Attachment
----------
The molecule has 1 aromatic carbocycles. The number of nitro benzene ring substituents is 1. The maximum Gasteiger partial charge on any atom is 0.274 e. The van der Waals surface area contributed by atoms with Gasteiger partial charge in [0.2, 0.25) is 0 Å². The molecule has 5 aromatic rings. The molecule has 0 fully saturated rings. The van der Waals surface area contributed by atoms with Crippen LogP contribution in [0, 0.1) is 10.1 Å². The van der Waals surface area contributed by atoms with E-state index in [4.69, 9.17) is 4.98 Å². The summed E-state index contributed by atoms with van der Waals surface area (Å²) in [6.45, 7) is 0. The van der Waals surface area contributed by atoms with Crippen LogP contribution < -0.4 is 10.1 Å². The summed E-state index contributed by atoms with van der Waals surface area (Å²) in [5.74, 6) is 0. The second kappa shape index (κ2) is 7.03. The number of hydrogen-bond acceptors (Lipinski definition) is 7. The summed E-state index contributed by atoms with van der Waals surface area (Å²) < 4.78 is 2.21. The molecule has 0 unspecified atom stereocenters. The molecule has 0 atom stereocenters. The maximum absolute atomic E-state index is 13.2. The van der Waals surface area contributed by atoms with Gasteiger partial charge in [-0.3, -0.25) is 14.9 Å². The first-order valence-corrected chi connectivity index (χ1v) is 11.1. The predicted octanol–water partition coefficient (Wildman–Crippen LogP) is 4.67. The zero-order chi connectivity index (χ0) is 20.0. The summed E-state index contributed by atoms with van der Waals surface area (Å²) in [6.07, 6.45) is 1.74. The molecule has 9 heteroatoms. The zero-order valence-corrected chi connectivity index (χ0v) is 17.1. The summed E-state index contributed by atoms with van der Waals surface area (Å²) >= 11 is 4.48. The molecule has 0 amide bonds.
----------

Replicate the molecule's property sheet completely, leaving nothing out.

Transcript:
The molecule has 1 aromatic carbocycles. The number of nitro benzene ring substituents is 1. The maximum Gasteiger partial charge on any atom is 0.274 e. The van der Waals surface area contributed by atoms with Gasteiger partial charge in [0.2, 0.25) is 0 Å². The molecule has 5 aromatic rings. The molecule has 0 fully saturated rings. The van der Waals surface area contributed by atoms with Crippen LogP contribution in [0, 0.1) is 10.1 Å². The van der Waals surface area contributed by atoms with E-state index in [4.69, 9.17) is 4.98 Å². The summed E-state index contributed by atoms with van der Waals surface area (Å²) in [6.45, 7) is 0. The van der Waals surface area contributed by atoms with Crippen LogP contribution < -0.4 is 10.1 Å². The summed E-state index contributed by atoms with van der Waals surface area (Å²) in [5.74, 6) is 0. The second kappa shape index (κ2) is 7.03. The number of hydrogen-bond acceptors (Lipinski definition) is 7. The summed E-state index contributed by atoms with van der Waals surface area (Å²) < 4.78 is 2.21. The molecule has 0 unspecified atom stereocenters. The molecule has 0 atom stereocenters. The maximum absolute atomic E-state index is 13.2. The van der Waals surface area contributed by atoms with Gasteiger partial charge in [-0.3, -0.25) is 14.9 Å². The first-order valence-corrected chi connectivity index (χ1v) is 11.1. The predicted octanol–water partition coefficient (Wildman–Crippen LogP) is 4.67. The zero-order chi connectivity index (χ0) is 20.0. The summed E-state index contributed by atoms with van der Waals surface area (Å²) in [6.07, 6.45) is 1.74. The molecule has 9 heteroatoms. The zero-order valence-corrected chi connectivity index (χ0v) is 17.1. The summed E-state index contributed by atoms with van der Waals surface area (Å²) >= 11 is 4.48. The molecule has 0 amide bonds.